Archive for July 4, 2012

POV’s ‘The City Dark’ Asks, ‘Do We Need The Stars?’ Thursday, July 5, 2012 On PBS

The Advance of Electric Light Has Sent Nighttime into Retreat, With Astonishing Effects On Humans and Wildlife.

“A documentary about light pollution that is entertaining and thought-provoking? It hardly seems possible, but that’s what Ian Cheney has made in The City Dark. . . . This film makes you want to go find a starry sky to camp under quickly, before it’s all gone.” — Neil Genzlinger, The New York Times

The town in rural Maine where Ian Cheney spent much of his childhood has about 4,000 residents. Waldoboro had electric lights, but on a cloudless and moonless night, it was impossible not to be struck by the incredible array of stars visible above.

But when Cheney moved to New York City, his familiar world of light and dark was upended. In this metropolis, light was everywhere —but starlight was much harder to find.

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Physicists Discover A New Particle That May Be The Higgs Boson

Physicists at the Large Hadron Collider (LHC) in Geneva, Switzerland, have discovered a new particle that may be the long-sought Higgs boson, the fundamental particle that is thought to endow elementary particles with mass.

“This is a momentous time in the history of particle physics and in scientific exploration—the implications are profound,” says Harvey Newman, professor of physics at the California Institute of Technology (Caltech). “This is experimental science at its best.”

Regardless of the exact identity of the new particle, CERN’s scientists say, the highly anticipated discovery heralds a new era in physics.

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Higgs Hunters Declare Victory – As Significant As DNA Discovery

Professor Sir Peter Knight, President of the Institute of Physics (IOP), has asserted that the discovery of the Higgs is as significant to physics as the discovery of DNA was to biology.

He said, “This is the physics version of the discovery of DNA. It sets the course for a brand new adventure in our efforts to understand the fabric of our Universe.”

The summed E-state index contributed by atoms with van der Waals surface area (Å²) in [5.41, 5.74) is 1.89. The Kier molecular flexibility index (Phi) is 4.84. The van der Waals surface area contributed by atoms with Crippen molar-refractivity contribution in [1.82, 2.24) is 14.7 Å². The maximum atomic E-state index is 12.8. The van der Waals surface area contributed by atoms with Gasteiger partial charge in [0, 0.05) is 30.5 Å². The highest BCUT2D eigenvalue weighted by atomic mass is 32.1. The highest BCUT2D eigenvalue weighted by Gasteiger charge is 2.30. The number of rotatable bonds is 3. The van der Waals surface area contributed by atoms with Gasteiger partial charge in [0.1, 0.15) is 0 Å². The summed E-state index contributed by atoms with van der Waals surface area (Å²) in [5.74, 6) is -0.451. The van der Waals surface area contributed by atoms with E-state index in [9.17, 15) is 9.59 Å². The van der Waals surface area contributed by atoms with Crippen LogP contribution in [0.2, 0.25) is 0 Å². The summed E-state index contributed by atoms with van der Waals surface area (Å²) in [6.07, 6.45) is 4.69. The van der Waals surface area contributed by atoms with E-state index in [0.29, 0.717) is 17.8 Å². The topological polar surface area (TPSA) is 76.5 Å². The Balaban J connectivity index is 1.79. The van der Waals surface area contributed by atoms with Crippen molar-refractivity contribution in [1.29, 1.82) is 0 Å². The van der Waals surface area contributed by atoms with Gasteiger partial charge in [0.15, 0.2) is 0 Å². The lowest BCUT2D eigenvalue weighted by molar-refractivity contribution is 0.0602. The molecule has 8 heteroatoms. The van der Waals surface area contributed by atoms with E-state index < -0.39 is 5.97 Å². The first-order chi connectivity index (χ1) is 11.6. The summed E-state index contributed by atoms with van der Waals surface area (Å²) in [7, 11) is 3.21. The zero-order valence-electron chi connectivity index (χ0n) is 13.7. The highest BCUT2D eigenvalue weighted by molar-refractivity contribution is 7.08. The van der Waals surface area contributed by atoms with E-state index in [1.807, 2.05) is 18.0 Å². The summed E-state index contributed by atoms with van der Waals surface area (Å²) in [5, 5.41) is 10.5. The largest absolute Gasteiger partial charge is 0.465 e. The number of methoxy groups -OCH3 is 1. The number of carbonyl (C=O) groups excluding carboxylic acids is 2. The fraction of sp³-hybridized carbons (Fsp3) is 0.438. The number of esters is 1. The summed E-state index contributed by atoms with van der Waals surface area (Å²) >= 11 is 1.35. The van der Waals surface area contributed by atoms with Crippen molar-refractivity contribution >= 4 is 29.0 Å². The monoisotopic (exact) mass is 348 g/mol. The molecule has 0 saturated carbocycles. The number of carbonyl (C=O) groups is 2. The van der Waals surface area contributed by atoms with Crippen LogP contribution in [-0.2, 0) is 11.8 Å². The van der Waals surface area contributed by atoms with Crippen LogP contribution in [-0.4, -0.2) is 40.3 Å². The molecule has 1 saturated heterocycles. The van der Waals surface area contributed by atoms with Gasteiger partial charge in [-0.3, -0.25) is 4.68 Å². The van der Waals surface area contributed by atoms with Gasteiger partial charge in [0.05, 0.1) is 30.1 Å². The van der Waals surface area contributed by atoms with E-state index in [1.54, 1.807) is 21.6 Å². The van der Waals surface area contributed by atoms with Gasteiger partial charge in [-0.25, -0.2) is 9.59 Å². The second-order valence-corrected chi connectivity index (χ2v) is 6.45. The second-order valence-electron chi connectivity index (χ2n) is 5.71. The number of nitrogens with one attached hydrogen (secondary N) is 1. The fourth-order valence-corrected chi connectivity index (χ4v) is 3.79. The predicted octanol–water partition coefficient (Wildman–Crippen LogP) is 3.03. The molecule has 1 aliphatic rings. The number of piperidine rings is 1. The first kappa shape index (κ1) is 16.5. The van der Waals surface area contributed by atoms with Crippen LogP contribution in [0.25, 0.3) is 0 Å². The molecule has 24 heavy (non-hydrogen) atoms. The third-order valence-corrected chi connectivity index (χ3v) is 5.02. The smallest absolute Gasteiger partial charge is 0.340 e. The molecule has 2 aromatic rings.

His comments follow an announcement by British researchers from the Large Hadron Collider at CERN that they have found a new particle consistent with the long-sought Higgs boson.

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NASA Astronaut Stephen K. Robinson Leaves Agency

NASA astronaut Stephen Robinson has left the space agency. Robinson ends his 36-year NASA career as a veteran of three spacewalks with more than 48 days of spaceflight experience. Robinson will become a professor at the University of California at Davis in the fall of 2012. His last day at NASA was June 30.

Robinson began work with NASA as a cooperative education student in 1975 at the agency’s Ames Research Center at Moffett Field, Calif. He was selected for the astronaut corps in 1995. Robinson served as a mission specialist on four spaceflights, including space shuttle missions STS-85 in 1997, STS-95 in 1998, STS-114 in 2005 and STS-130 in 2010.

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Oh, Baby! A Young Star Flaunts Its X-Ray Spots In McNeil’s Nebula

X-ray observations have revealed something curious about the young star that illuminates McNeil’s Nebula, a glowing jewel of cosmic dust in the Orion constellation: The object is a protostar rotating once a day, or 30 times faster than the sun. The stellar baby also has distinct birthmarks—two X-ray-emitting spots, where gas flows from a surrounding disk, fueling the infant star.

The young star, V1647 Orionis, first made news in early 2004, when it erupted and lit up McNeil’s Nebula, located 1,300 light years away in a region of active star formation within the constellation of Orion. The initial outburst died down in early 2006, but then V1647 Ori erupted again in 2008, and has since remained bright.

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NASA’s Hubble Views A Cosmic Skyrocket

Resembling a Fourth of July skyrocket, Herbig-Haro 110 is a geyser of hot gas from a newborn star that splashes up against and ricochets from the dense core of a cloud of molecular hydrogen.

Although Herbig–Haro (HH) objects come in a wide array of shapes, the basic configuration is usually the same. Twin jets of heated gas, ejected in opposite directions from a forming star, stream through interstellar space. These outflows are fueled by gas falling onto the young star, which is surrounded by a disc of dust and gas. If the disc is the fuel tank, the star is the gravitational engine, and the jets are the exhaust.

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Going Out Of Business: Planet-Forming DISK TURNS Off Lights, Locks Doors …

That surprise you feel when your favorite store turns off its lights, locks up its doors, and suddenly, for no apparent reason, goes out of business? That’s just how astronomers felt recently when a dusty disk of rocky debris around a nearby star abruptly shut down and by all appearances went out of business.

The star — designated TYC 8241 2652 and a young analog of our Sun — only a few years ago displayed all of the characteristics of hosting a solar system in the making. Now, it has transformed completely: very little of the warm dusty material thought to originate from collisions of rocky planets is apparent – it’s a mystery that has astronomers baffled.

The lack of an existing model for what is going on around this star is forcing astronomers to rethink what happens within young solar systems in the making.

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